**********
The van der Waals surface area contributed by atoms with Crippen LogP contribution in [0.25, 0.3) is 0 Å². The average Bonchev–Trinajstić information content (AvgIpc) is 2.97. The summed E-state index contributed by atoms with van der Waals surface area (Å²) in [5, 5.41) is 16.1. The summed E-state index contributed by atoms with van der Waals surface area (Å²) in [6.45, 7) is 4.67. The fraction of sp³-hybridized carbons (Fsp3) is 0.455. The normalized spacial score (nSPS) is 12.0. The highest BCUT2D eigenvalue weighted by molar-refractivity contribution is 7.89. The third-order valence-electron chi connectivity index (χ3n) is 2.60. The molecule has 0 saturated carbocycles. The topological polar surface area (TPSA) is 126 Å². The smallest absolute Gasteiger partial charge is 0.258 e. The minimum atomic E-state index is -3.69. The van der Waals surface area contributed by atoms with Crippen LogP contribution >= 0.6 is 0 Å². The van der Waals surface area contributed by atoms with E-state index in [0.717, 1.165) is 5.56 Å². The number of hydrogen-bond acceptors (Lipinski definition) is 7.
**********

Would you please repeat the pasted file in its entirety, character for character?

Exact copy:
The van der Waals surface area contributed by atoms with Crippen LogP contribution in [0.25, 0.3) is 0 Å². The average Bonchev–Trinajstić information content (AvgIpc) is 2.97. The summed E-state index contributed by atoms with van der Waals surface area (Å²) in [5, 5.41) is 16.1. The summed E-state index contributed by atoms with van der Waals surface area (Å²) in [6.45, 7) is 4.67. The fraction of sp³-hybridized carbons (Fsp3) is 0.455. The normalized spacial score (nSPS) is 12.0. The highest BCUT2D eigenvalue weighted by molar-refractivity contribution is 7.89. The third-order valence-electron chi connectivity index (χ3n) is 2.60. The molecule has 0 saturated carbocycles. The topological polar surface area (TPSA) is 126 Å². The smallest absolute Gasteiger partial charge is 0.258 e. The minimum atomic E-state index is -3.69. The van der Waals surface area contributed by atoms with Crippen LogP contribution >= 0.6 is 0 Å². The van der Waals surface area contributed by atoms with E-state index in [0.717, 1.165) is 5.56 Å². The number of hydrogen-bond acceptors (Lipinski definition) is 7.